Microsoft has an advantage with enterprises, he said. "Eighty-six percent of all enterprises, all companies of any size, even midsize and up run Active Directory. That means their users are provisioning in Active Directory," said Ozzie. "It's one button for us to federate those to the cloud."
Cloud computing presents a "huge revenue opportunity," Ozzie said, although the margins on services are not as high as the margins on packaged software.
Microsoft sees three classes of devices being connected to the cloud: PC, phone, and TV.
While endorsing the proliferation of netbooks, Ozzie said, "The reality is, I don't know what a netbook is. ...A netbook is evolving into an expensive application a PC. It's a laptop, he said." Microsoft can sell OSes and applications to netbook users, said Ozzie, but Microsoft will put Windows on netbooks using Intel x86-based processors not ARM systems, Ozzie acknowledged.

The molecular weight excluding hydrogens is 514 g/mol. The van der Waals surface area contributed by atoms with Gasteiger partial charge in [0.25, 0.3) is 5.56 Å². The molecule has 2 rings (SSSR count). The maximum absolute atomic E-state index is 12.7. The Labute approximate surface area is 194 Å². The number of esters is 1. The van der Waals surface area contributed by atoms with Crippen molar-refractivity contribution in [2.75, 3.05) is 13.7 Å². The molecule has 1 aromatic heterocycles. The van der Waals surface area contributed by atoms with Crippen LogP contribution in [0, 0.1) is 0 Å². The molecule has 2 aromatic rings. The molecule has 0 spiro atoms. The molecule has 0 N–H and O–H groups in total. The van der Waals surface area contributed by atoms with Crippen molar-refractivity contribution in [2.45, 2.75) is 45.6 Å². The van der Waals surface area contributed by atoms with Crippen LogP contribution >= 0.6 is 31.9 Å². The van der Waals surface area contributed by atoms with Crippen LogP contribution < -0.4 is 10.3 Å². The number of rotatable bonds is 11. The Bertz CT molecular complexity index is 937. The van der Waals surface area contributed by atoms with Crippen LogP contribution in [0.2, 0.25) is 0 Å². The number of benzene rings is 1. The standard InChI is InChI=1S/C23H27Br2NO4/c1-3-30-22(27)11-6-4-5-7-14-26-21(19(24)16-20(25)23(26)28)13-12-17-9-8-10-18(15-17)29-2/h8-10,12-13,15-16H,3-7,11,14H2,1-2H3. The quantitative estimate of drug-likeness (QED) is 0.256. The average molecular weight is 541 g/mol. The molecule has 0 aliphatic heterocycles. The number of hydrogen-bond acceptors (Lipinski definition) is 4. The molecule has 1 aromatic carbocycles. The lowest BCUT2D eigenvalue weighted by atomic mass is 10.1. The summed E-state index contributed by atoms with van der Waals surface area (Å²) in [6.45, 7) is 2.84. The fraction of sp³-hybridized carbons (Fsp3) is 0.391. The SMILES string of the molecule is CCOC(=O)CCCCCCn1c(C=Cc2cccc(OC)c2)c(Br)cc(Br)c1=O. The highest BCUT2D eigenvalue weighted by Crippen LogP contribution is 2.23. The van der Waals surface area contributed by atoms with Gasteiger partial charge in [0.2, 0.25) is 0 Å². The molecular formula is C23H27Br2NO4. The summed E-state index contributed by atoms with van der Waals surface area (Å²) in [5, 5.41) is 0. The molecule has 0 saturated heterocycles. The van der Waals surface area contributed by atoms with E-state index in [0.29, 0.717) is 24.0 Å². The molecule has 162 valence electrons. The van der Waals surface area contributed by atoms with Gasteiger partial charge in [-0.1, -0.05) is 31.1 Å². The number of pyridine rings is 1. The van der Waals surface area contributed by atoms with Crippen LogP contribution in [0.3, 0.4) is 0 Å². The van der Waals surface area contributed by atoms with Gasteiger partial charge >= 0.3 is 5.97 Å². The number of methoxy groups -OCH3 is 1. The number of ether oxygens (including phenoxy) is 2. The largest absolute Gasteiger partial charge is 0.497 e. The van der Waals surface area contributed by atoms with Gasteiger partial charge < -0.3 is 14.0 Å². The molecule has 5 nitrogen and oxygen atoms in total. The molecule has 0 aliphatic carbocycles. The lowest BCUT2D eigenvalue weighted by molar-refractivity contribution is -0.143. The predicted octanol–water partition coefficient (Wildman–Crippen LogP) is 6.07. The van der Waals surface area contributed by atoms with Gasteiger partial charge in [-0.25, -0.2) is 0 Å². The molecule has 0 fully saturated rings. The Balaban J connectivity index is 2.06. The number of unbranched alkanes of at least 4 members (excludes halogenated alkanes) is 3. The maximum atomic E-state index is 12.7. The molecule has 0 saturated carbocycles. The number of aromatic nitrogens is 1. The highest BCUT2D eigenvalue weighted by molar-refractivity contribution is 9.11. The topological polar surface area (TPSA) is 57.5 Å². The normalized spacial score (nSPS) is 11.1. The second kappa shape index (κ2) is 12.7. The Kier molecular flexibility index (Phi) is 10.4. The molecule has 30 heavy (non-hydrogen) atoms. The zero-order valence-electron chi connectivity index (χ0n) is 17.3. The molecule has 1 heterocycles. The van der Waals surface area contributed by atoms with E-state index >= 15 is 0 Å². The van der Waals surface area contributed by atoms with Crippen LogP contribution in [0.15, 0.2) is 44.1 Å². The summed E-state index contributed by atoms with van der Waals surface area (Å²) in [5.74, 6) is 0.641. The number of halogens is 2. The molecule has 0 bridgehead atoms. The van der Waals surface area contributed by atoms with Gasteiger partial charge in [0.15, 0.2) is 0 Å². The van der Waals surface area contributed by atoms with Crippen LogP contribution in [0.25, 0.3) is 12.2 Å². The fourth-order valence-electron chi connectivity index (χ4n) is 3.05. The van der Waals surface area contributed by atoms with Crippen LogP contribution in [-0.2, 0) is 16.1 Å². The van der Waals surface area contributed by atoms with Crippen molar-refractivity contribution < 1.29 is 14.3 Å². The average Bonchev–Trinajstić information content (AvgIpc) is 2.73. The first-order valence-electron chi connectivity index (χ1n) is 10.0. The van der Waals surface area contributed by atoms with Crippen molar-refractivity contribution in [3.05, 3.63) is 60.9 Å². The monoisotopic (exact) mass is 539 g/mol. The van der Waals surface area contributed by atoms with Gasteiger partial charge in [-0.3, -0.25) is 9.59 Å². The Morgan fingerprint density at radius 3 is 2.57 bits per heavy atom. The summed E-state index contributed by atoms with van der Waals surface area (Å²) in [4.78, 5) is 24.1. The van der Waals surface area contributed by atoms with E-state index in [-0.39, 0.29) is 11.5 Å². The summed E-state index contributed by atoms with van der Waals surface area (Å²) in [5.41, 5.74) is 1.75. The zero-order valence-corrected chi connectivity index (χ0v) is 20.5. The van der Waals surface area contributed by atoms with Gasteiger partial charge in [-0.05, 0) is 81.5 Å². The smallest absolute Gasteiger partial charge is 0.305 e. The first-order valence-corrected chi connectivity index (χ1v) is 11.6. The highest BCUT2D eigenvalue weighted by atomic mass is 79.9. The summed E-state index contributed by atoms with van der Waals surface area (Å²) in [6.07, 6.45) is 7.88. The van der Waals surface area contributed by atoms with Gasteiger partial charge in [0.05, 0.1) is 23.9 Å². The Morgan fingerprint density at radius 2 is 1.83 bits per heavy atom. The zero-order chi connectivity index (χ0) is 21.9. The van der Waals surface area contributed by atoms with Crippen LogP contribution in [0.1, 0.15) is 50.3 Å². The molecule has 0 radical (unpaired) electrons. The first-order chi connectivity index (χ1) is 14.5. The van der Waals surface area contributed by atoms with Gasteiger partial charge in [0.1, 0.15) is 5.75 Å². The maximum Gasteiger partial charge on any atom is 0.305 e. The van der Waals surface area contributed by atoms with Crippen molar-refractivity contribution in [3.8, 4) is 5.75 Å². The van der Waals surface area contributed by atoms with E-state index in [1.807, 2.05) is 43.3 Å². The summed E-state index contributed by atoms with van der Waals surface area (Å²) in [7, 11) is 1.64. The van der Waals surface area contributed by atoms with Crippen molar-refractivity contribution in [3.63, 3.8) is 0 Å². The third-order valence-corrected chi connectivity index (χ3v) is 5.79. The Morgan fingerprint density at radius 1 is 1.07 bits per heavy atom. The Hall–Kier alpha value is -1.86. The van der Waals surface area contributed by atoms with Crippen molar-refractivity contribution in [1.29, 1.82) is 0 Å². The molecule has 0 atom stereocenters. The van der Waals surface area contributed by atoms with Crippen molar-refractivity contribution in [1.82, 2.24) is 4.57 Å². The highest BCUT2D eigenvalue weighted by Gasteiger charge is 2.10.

Asked if Microsoft planned to support HTML 5 on Internet Explorer, Ozzie said that although he had no announcements to make, the company is committed to offering a world-class browser. "I think you can expect us to do the right thing," he said. Other browser makers such as Mozilla pledge support for HTML 5, which expands video capabilities.
In other remarks, Ozzie said that although Gates is not physically at the company, he does write and calls infrequently on things he is interested in. "He knows that he's not accountable for our success anymore, therefore he knows not to give orders or directives or influence things that would blow the accountability of being able to deliver something."
Gates brought a culture of crisis to Microsoft, Ozzie said, pervaded by fears that any day now, two guys in a garage will take down the company.
Read more about cloud computing in InfoWorld's Cloud Computing Channel.